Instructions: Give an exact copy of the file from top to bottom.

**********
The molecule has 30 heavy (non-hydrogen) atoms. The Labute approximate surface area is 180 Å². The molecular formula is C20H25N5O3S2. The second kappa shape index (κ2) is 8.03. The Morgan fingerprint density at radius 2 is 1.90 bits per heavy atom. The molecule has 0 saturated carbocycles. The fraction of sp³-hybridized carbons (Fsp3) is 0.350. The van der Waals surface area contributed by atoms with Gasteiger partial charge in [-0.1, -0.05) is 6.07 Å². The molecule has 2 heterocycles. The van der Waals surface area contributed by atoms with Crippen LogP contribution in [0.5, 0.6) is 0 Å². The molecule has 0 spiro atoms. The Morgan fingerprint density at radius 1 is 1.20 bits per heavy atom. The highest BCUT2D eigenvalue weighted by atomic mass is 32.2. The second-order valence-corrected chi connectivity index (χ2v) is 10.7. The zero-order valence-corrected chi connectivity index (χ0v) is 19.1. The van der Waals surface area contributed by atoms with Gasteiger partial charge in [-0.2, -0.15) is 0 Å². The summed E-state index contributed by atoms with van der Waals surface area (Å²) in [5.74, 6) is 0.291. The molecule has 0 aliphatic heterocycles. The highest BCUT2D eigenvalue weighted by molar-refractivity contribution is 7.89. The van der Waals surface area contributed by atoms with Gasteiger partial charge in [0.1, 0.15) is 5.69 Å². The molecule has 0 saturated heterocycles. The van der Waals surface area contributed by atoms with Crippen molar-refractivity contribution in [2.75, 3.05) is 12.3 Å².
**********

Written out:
The molecule has 30 heavy (non-hydrogen) atoms. The Labute approximate surface area is 180 Å². The molecular formula is C20H25N5O3S2. The second kappa shape index (κ2) is 8.03. The Morgan fingerprint density at radius 2 is 1.90 bits per heavy atom. The molecule has 0 saturated carbocycles. The fraction of sp³-hybridized carbons (Fsp3) is 0.350. The van der Waals surface area contributed by atoms with Gasteiger partial charge in [-0.1, -0.05) is 6.07 Å². The molecule has 2 heterocycles. The van der Waals surface area contributed by atoms with Crippen LogP contribution in [0.5, 0.6) is 0 Å². The molecule has 0 spiro atoms. The Morgan fingerprint density at radius 1 is 1.20 bits per heavy atom. The highest BCUT2D eigenvalue weighted by atomic mass is 32.2. The second-order valence-corrected chi connectivity index (χ2v) is 10.7. The zero-order valence-corrected chi connectivity index (χ0v) is 19.1. The van der Waals surface area contributed by atoms with Gasteiger partial charge in [-0.2, -0.15) is 0 Å². The summed E-state index contributed by atoms with van der Waals surface area (Å²) in [5.74, 6) is 0.291. The molecule has 0 aliphatic heterocycles. The highest BCUT2D eigenvalue weighted by molar-refractivity contribution is 7.89. The van der Waals surface area contributed by atoms with Gasteiger partial charge in [0.1, 0.15) is 5.69 Å². The molecule has 0 saturated heterocycles. The van der Waals surface area contributed by atoms with Crippen molar-refractivity contribution in [2.75, 3.05) is 12.3 Å².